Maybe it’s overkill making an OST this good from scratch, but it’s mostly because I’m a big fan of orchestral soundtracks that this all ends up happening. I think we’re pretty much the only visual novel company in the world who even bothers to use a real orchestra to create entirely custom OSTs. I know Age hired the Warsaw Phil Orchestra for Muv-Luv Alternative a decade ago, but nowadays, everyone uses synths. Still, we do want our games to feel more immersive, so we haven’t been sparing any expenses on the OST.

Starnova has a really huge cast of characters, between Starnova, Quasar, and all of the other side characters. What’s the character design process like? Who’s Ashton’s favorite design out of everyone?

Yeah, I think we have a total of around 27 characters with associated character sprites, which is definitely more than what you see in most visual novel productions. I was really impressed how in Fruit of Grisaia, there’s a huge amount of illustrated characters, so I thought we should have a large cast of characters as well.

Our art process involves multiple artists doing parts of every piece. There’s not an illustration in the entire game which was entirely created by one artist. So to get the process started, I provide a text description of a design I want, as well as providing any reference pictures. From there, one or more contract artists quickly create rough sketches, which are cheap enough to be modified or abandoned without blowing too much of the budget. Once those sketches are approved, they are sent to Ashton, the head illustrator, to be made into game ready assets.

So I was actually the artist in charge of designing the main girls, while the majority of the other rough designs were done by Pastelle, and some done by Haku. My primary consideration for the look of the main girls was A) creating characters resembling our past characters to make it easy for people to pick their new favorites, while still looking new and improved and B) making sure there was ample variation in the design so that each girl felt totally different with no two girl looking too similar. Unfortunately, I’m not a very good artist so my job was quickly taken over by other better artists once the main girls were finished, but thankfully Ashton is such a good artist and managed to translate my early scribbles into the girls we have today, haha.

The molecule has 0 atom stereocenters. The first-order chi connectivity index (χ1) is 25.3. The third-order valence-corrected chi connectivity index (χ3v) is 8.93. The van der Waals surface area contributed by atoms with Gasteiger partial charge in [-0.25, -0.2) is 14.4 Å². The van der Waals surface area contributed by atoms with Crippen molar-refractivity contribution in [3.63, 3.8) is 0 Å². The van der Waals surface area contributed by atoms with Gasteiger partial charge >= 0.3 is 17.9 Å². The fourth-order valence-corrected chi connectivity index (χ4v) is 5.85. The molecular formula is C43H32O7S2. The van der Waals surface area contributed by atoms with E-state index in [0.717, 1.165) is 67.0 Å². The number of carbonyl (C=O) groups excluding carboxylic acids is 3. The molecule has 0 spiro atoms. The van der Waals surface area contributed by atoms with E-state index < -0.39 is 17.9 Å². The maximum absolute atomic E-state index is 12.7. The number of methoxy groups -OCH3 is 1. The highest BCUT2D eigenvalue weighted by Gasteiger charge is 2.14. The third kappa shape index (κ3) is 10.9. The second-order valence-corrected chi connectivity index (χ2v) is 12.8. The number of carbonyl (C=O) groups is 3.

There are also a lot of different costumes and outfits. The Starnova stage uniforms in particular are really cute. Where’d you get inspiration for all of the different clothes?

Ah yes, it was so much work to come up with outfits for every single girl.

The general idea of the Starnova stage uniform came to me in a moment of inspiration. Sometimes you catch lucky breaks where an idea just comes randomly which ends up working out really well. I can’t really explain what happened there, I just randomly was struck with the vision of a red idol uniform with the girls’ navels exposed by a giant star, and I made a pretty bad sketch of it really quick, and then when I showed it to Ashton, she translated what I saw in my head into reality.